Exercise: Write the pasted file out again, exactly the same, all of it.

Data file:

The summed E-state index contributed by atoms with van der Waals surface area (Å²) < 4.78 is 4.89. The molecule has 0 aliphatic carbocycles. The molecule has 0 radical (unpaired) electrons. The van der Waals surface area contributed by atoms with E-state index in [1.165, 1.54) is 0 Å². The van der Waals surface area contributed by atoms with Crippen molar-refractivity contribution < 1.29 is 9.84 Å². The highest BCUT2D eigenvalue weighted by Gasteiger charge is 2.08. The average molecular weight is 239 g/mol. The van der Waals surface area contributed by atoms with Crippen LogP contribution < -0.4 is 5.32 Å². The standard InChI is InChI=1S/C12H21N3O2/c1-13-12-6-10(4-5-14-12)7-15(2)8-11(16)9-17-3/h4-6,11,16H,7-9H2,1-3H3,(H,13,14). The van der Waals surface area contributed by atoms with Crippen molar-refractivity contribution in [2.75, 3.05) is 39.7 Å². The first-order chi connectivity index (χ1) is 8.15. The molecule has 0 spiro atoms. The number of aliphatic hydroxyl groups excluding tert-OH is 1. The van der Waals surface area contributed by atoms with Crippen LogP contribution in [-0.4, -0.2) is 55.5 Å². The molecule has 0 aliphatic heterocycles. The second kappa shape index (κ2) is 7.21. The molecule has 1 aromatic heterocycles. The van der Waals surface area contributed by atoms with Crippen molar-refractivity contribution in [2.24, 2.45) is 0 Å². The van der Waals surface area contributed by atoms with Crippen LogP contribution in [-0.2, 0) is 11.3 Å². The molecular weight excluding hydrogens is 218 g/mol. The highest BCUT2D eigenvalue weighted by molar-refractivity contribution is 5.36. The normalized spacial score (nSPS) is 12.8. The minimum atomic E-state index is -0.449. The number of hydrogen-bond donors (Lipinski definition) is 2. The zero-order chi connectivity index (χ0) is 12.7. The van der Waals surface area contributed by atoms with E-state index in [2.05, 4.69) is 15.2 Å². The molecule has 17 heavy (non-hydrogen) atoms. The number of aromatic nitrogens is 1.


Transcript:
The summed E-state index contributed by atoms with van der Waals surface area (Å²) < 4.78 is 4.89. The molecule has 0 aliphatic carbocycles. The molecule has 0 radical (unpaired) electrons. The van der Waals surface area contributed by atoms with E-state index in [1.165, 1.54) is 0 Å². The van der Waals surface area contributed by atoms with Crippen molar-refractivity contribution < 1.29 is 9.84 Å². The highest BCUT2D eigenvalue weighted by Gasteiger charge is 2.08. The average molecular weight is 239 g/mol. The van der Waals surface area contributed by atoms with Crippen LogP contribution < -0.4 is 5.32 Å². The standard InChI is InChI=1S/C12H21N3O2/c1-13-12-6-10(4-5-14-12)7-15(2)8-11(16)9-17-3/h4-6,11,16H,7-9H2,1-3H3,(H,13,14). The van der Waals surface area contributed by atoms with Crippen molar-refractivity contribution in [2.75, 3.05) is 39.7 Å². The first-order chi connectivity index (χ1) is 8.15. The molecule has 0 spiro atoms. The number of aliphatic hydroxyl groups excluding tert-OH is 1. The van der Waals surface area contributed by atoms with Crippen LogP contribution in [-0.4, -0.2) is 55.5 Å². The molecule has 0 aliphatic heterocycles. The second kappa shape index (κ2) is 7.21. The molecule has 1 aromatic heterocycles. The van der Waals surface area contributed by atoms with Crippen molar-refractivity contribution in [2.24, 2.45) is 0 Å². The van der Waals surface area contributed by atoms with Crippen LogP contribution in [-0.2, 0) is 11.3 Å². The molecular weight excluding hydrogens is 218 g/mol. The highest BCUT2D eigenvalue weighted by molar-refractivity contribution is 5.36. The normalized spacial score (nSPS) is 12.8. The minimum atomic E-state index is -0.449. The number of hydrogen-bond donors (Lipinski definition) is 2. The zero-order chi connectivity index (χ0) is 12.7. The van der Waals surface area contributed by atoms with E-state index in [2.05, 4.69) is 15.2 Å². The molecule has 17 heavy (non-hydrogen) atoms. The number of aromatic nitrogens is 1.